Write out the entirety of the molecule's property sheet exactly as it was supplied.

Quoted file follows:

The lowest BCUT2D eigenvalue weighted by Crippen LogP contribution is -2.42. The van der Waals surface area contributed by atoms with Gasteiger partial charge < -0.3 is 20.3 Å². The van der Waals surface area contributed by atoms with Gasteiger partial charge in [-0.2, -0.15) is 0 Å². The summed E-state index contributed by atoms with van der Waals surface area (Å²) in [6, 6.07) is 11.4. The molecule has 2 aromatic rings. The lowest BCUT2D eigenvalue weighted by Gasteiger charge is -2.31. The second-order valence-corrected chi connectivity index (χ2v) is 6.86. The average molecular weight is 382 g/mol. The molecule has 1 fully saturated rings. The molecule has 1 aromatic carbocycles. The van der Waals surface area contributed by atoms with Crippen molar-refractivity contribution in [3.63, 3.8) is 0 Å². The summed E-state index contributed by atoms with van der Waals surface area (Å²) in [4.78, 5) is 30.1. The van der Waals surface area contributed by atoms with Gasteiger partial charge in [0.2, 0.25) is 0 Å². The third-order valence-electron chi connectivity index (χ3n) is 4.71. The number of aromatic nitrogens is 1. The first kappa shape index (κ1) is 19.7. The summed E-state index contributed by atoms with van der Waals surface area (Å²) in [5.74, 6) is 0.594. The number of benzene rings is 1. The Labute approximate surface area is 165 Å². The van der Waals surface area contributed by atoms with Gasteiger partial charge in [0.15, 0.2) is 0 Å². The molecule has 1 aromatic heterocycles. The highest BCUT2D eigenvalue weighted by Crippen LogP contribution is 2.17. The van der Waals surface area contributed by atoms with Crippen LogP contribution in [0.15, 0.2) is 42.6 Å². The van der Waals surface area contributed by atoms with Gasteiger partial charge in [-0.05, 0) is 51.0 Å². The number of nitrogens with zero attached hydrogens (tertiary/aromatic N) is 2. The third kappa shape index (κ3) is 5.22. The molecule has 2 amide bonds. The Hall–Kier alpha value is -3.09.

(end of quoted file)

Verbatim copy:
The lowest BCUT2D eigenvalue weighted by Crippen LogP contribution is -2.42. The van der Waals surface area contributed by atoms with Gasteiger partial charge < -0.3 is 20.3 Å². The van der Waals surface area contributed by atoms with Gasteiger partial charge in [-0.2, -0.15) is 0 Å². The summed E-state index contributed by atoms with van der Waals surface area (Å²) in [6, 6.07) is 11.4. The molecule has 2 aromatic rings. The lowest BCUT2D eigenvalue weighted by Gasteiger charge is -2.31. The second-order valence-corrected chi connectivity index (χ2v) is 6.86. The average molecular weight is 382 g/mol. The molecule has 1 fully saturated rings. The molecule has 1 aromatic carbocycles. The van der Waals surface area contributed by atoms with Crippen molar-refractivity contribution in [3.63, 3.8) is 0 Å². The summed E-state index contributed by atoms with van der Waals surface area (Å²) in [4.78, 5) is 30.1. The van der Waals surface area contributed by atoms with Gasteiger partial charge in [0.2, 0.25) is 0 Å². The third-order valence-electron chi connectivity index (χ3n) is 4.71. The number of aromatic nitrogens is 1. The first kappa shape index (κ1) is 19.7. The summed E-state index contributed by atoms with van der Waals surface area (Å²) in [5.74, 6) is 0.594. The number of benzene rings is 1. The Labute approximate surface area is 165 Å². The van der Waals surface area contributed by atoms with Gasteiger partial charge in [0.15, 0.2) is 0 Å². The molecule has 1 aromatic heterocycles. The highest BCUT2D eigenvalue weighted by Crippen LogP contribution is 2.17. The van der Waals surface area contributed by atoms with Crippen LogP contribution in [0.15, 0.2) is 42.6 Å². The van der Waals surface area contributed by atoms with Gasteiger partial charge in [-0.05, 0) is 51.0 Å². The number of nitrogens with zero attached hydrogens (tertiary/aromatic N) is 2. The third kappa shape index (κ3) is 5.22. The molecule has 2 amide bonds. The Hall–Kier alpha value is -3.09.